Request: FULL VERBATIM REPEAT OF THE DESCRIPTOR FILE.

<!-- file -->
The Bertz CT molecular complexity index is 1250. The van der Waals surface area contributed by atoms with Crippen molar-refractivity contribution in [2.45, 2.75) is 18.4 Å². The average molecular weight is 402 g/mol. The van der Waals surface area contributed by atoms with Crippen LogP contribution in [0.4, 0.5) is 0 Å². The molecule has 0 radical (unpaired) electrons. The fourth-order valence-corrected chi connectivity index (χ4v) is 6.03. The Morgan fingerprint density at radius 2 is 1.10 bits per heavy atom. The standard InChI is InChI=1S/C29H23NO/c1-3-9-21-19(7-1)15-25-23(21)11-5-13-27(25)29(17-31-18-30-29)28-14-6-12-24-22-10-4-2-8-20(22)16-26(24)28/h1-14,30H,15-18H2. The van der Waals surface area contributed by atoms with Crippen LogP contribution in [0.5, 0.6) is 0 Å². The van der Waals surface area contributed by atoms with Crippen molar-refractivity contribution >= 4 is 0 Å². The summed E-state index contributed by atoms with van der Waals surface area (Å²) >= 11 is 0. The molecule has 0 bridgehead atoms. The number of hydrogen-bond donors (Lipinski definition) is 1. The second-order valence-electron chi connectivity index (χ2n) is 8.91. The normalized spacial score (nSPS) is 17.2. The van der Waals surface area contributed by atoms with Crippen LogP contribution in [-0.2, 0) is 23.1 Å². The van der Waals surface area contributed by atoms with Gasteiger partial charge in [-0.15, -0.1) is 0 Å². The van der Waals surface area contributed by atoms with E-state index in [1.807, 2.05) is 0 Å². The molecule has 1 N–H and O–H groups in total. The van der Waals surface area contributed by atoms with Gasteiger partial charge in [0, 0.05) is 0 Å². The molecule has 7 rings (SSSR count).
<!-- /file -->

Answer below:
The Bertz CT molecular complexity index is 1250. The van der Waals surface area contributed by atoms with Crippen molar-refractivity contribution in [2.45, 2.75) is 18.4 Å². The average molecular weight is 402 g/mol. The van der Waals surface area contributed by atoms with Crippen LogP contribution in [0.4, 0.5) is 0 Å². The molecule has 0 radical (unpaired) electrons. The fourth-order valence-corrected chi connectivity index (χ4v) is 6.03. The Morgan fingerprint density at radius 2 is 1.10 bits per heavy atom. The standard InChI is InChI=1S/C29H23NO/c1-3-9-21-19(7-1)15-25-23(21)11-5-13-27(25)29(17-31-18-30-29)28-14-6-12-24-22-10-4-2-8-20(22)16-26(24)28/h1-14,30H,15-18H2. The van der Waals surface area contributed by atoms with Crippen LogP contribution in [0.5, 0.6) is 0 Å². The van der Waals surface area contributed by atoms with Crippen molar-refractivity contribution >= 4 is 0 Å². The summed E-state index contributed by atoms with van der Waals surface area (Å²) >= 11 is 0. The molecule has 0 bridgehead atoms. The number of hydrogen-bond donors (Lipinski definition) is 1. The second-order valence-electron chi connectivity index (χ2n) is 8.91. The normalized spacial score (nSPS) is 17.2. The van der Waals surface area contributed by atoms with Crippen LogP contribution in [-0.2, 0) is 23.1 Å². The van der Waals surface area contributed by atoms with Gasteiger partial charge in [-0.15, -0.1) is 0 Å². The van der Waals surface area contributed by atoms with E-state index in [1.807, 2.05) is 0 Å². The molecule has 1 N–H and O–H groups in total. The van der Waals surface area contributed by atoms with Gasteiger partial charge in [0, 0.05) is 0 Å². The molecule has 7 rings (SSSR count).